Monthly Archives: August 2010

The Daily “Huh?” – Johann Wolfgang von Goethe

Image: Guilty as Charged

 

As I’ve said about this segment, you’ll never know what will pop up. 

Today I want to share a quote that I always find uplifting 

as it speaks to me of creativity, of goals, and of courage: 

  

Whatever you can do, or dream you can, begin it.
Boldness has genius, power, and magic in it.
 

Johann Wolfgang von Goethe

A Musical Note: Yngwie Malmsteen – Like an Angel

One of the amazing things about searching for good, inspiring music for “A Musical Note” each day is now and then I discover something I haven’t heard in a long time, or even better, something that I haven’t ever heard before.

Perhaps at this time I should also give a tip of the hat to Jodi Milner over at “My Literary Quest” who inspired me to start adding music to my blog.  Her musical choices opened up new vistas to me, and it was because of Jodi that I do this.  Music is just too good not to share.

Fumbling around this morning I ran across a performer whose name I am not sure I can pronounce correctly.  Yngwie (pronounce it Ing-vay, I believe) Malmsteen (not sure, this may be pronounced “Smith”) was born in Stockholm, Sweden in June of 1963.  He is a master of many instruments, a composer, and a singer.  Beyond that I know little, other than I like the sounds this guy makes.

For your enjoyment, Yngwie Malmsteen, and “Like an Angel”.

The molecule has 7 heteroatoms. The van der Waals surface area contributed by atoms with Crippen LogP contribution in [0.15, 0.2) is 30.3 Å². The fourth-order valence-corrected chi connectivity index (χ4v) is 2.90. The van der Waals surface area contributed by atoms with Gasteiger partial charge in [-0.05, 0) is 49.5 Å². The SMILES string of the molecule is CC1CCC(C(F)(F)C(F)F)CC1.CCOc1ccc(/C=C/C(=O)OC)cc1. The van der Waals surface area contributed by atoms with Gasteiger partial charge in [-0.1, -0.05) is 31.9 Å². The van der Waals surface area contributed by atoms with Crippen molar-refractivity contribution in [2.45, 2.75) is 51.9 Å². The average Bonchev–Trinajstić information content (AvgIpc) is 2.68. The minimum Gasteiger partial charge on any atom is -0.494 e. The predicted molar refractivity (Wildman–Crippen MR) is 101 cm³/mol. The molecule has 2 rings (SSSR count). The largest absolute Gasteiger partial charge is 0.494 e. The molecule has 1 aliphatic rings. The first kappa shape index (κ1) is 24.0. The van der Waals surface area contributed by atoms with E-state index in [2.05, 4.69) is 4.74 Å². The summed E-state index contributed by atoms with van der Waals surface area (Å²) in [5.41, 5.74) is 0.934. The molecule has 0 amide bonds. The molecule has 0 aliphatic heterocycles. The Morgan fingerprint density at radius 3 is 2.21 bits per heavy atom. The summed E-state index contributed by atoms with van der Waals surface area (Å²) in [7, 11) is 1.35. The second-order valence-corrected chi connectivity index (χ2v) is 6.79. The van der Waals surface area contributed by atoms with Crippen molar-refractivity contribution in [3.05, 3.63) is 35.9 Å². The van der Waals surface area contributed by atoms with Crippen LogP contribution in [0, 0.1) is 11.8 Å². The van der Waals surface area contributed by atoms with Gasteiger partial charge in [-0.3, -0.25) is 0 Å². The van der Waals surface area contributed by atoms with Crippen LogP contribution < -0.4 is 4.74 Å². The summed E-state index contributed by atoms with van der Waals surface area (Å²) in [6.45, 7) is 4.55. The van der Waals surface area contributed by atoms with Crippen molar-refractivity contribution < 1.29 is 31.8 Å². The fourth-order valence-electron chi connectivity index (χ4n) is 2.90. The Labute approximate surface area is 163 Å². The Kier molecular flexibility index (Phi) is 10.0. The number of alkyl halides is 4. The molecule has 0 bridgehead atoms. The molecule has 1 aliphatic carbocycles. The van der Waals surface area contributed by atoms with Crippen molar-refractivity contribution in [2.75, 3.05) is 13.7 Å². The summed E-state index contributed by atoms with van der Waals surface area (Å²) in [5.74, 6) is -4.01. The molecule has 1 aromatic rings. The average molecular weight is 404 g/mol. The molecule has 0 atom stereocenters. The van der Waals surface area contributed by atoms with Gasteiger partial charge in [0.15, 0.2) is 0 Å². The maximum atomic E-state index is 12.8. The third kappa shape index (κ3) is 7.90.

How to Create an eBook From Your Blog – Getting Your Ducks in a Row

Image: I made this one.

Still in the preparation phase of creating an eBook from your Blog, let’s consider the following:

  •  Are all of your posts up to the quality you want for your book?
  • Are the posts already in the order you want them displayed?
  • What will you use for cover art?  (Yes, even eBooks should have good cover art.)
  • Do the graphics you want to use belong to you?  If not, do you have a plan to  acquire the rights?

Getting permission when needed is essential, and is especially important if you intend to charge for your eBook.  For example, I want to quote a portion of a source on Fair Use from Nolo, here is a part of what constitutes “Fair Use”: 

Image: school.discoveryeducation.com

  • Criticism and comment — for example, quoting or excerpting a work in a review or criticism for purposes of illustration or comment.
  • News reporting — for example, summarizing an address or article, with brief quotations, in a news report.
  • Research and scholarship — for example, quoting a short passage in a scholarly, scientific, or technical work for illustration or clarification of the author‘s observations.
  • Nonprofit educational uses — for example, photocopying of limited portions of written works by teachers for classroom use.
  • Parody — that is, a work that ridicules another, usually well-known, work by imitating it in a comic way.
  • Are you getting the idea that this can be a little tricky?

    Now, if all the work is your own, and you are self-illustrating—photographing, drawing, or painting—thes permission problems are a non-starter for you.

    Once all of these ducks are in a row, we’ll have to round up a few more, but we’re getting closer to starting the work.

    Now, all together, one deeeeep breath…

    Baroque: Word of the Day

    Baroque, adj.
    Anything extravagantly ornamented, esp. something so ornate as to be in bad taste.

    The baroque style is a bit to complex for me.

    Alternate usage:

    Rooney decided his pet ground squirl needed some bling.  He was determined to gopher baroque.

    How will you use baroque in a sentence today?

    How to Write a Utopian Story Without Flashbacks